Think you're your kid's best buddy? Think again. You're not a friend; you're a parent. And that's what your child needs and wants you to be. You can't simultaneously be a pal and tell your kids what they can and can't do.
Parents need to be teachers, leaders, providers and disciplinarians. That's as it should be, since kids rely on parents to take care of them. Sure, it's no fun being the rules police, especially when you've only got a few hours each day to spend with your child. But children want parents to be in charge, despite what they say to the contrary, or how many times they tell us that all their friends' parents are more fun than we are.
Guilt is often a driving factor behind acting like your child's friend instead of the parent. Kids know how to leverage that guilt to get parents to do what they want. They'll twist the guilt knife with comments like, "If you were really my friend, you'd . . ." or "If you let me do this, I'll love you." When this happens, the relationship is upside down. Your child has taken control, and you've lost your parental authority.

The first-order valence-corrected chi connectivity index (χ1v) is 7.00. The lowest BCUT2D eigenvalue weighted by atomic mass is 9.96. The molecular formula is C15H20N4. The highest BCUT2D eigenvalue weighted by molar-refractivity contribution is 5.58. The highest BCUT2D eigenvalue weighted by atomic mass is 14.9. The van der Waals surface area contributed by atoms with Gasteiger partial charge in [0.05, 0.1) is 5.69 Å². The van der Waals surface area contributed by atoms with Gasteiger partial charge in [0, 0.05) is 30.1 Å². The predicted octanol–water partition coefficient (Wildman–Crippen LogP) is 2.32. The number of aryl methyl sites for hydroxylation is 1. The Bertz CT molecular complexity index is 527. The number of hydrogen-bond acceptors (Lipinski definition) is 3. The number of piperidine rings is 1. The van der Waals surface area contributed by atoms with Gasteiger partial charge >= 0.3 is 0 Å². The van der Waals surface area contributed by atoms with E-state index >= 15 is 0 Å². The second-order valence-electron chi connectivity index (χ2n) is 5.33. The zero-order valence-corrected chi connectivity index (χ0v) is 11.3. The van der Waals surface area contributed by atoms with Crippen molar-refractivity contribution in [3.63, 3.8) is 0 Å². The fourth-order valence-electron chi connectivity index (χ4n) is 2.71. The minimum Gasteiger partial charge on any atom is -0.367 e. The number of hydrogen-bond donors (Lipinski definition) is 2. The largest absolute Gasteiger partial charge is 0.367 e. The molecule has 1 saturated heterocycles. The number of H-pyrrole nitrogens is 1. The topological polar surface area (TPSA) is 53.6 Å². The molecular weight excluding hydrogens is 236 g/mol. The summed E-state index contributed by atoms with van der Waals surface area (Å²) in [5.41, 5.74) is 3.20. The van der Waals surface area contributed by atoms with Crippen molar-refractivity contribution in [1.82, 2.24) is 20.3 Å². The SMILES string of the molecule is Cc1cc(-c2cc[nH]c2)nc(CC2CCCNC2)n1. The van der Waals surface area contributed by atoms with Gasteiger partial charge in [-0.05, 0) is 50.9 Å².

Remember your ultimate goal: raising your child into the world as a responsible, successful, independent adult. Active parenting, with all the rules, discipline and the occasional "absolutely not," are all part of reaching that goal.
There is an upside to being a parent instead of a friend. When children respect their parents' authority, they have confidence in their parents' ability to keep them safe and provide good guidance. They're also more willing to respect other authority figures, like grandparents and teachers.